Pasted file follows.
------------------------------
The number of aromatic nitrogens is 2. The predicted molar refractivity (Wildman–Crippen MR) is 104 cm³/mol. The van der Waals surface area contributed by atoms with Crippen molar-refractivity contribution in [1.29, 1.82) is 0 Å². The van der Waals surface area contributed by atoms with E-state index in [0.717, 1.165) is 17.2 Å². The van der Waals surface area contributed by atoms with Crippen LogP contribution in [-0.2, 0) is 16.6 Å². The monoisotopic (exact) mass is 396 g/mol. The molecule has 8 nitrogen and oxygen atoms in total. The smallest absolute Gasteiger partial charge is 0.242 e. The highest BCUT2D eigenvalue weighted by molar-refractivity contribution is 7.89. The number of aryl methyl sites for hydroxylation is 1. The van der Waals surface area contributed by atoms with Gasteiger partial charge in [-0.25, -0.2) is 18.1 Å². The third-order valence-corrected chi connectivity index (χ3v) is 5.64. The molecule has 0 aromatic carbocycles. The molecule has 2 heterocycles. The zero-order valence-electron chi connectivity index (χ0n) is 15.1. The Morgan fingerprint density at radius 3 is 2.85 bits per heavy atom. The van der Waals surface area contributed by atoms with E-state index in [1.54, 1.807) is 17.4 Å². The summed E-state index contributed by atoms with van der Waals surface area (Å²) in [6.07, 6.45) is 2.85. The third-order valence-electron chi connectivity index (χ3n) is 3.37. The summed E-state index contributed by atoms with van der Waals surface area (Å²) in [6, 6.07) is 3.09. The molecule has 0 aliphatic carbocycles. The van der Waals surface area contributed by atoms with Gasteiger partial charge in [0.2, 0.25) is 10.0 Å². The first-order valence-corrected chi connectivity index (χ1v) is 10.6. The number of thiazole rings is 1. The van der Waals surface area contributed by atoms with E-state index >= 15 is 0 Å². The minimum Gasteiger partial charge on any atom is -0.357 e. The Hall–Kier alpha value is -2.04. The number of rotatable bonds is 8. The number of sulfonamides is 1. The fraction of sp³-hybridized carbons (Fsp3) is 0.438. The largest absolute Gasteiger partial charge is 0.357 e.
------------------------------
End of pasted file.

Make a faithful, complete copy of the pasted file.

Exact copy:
The number of aromatic nitrogens is 2. The predicted molar refractivity (Wildman–Crippen MR) is 104 cm³/mol. The van der Waals surface area contributed by atoms with Crippen molar-refractivity contribution in [1.29, 1.82) is 0 Å². The van der Waals surface area contributed by atoms with E-state index in [0.717, 1.165) is 17.2 Å². The van der Waals surface area contributed by atoms with Crippen LogP contribution in [-0.2, 0) is 16.6 Å². The monoisotopic (exact) mass is 396 g/mol. The molecule has 8 nitrogen and oxygen atoms in total. The smallest absolute Gasteiger partial charge is 0.242 e. The highest BCUT2D eigenvalue weighted by molar-refractivity contribution is 7.89. The number of aryl methyl sites for hydroxylation is 1. The van der Waals surface area contributed by atoms with Gasteiger partial charge in [-0.25, -0.2) is 18.1 Å². The third-order valence-corrected chi connectivity index (χ3v) is 5.64. The molecule has 0 aromatic carbocycles. The molecule has 2 heterocycles. The zero-order valence-electron chi connectivity index (χ0n) is 15.1. The Morgan fingerprint density at radius 3 is 2.85 bits per heavy atom. The van der Waals surface area contributed by atoms with E-state index in [1.54, 1.807) is 17.4 Å². The summed E-state index contributed by atoms with van der Waals surface area (Å²) in [6.07, 6.45) is 2.85. The third-order valence-electron chi connectivity index (χ3n) is 3.37. The summed E-state index contributed by atoms with van der Waals surface area (Å²) in [6, 6.07) is 3.09. The molecule has 0 aliphatic carbocycles. The van der Waals surface area contributed by atoms with Gasteiger partial charge in [0.2, 0.25) is 10.0 Å². The first-order valence-corrected chi connectivity index (χ1v) is 10.6. The number of thiazole rings is 1. The van der Waals surface area contributed by atoms with E-state index >= 15 is 0 Å². The minimum Gasteiger partial charge on any atom is -0.357 e. The Hall–Kier alpha value is -2.04. The number of rotatable bonds is 8. The number of sulfonamides is 1. The fraction of sp³-hybridized carbons (Fsp3) is 0.438. The largest absolute Gasteiger partial charge is 0.357 e.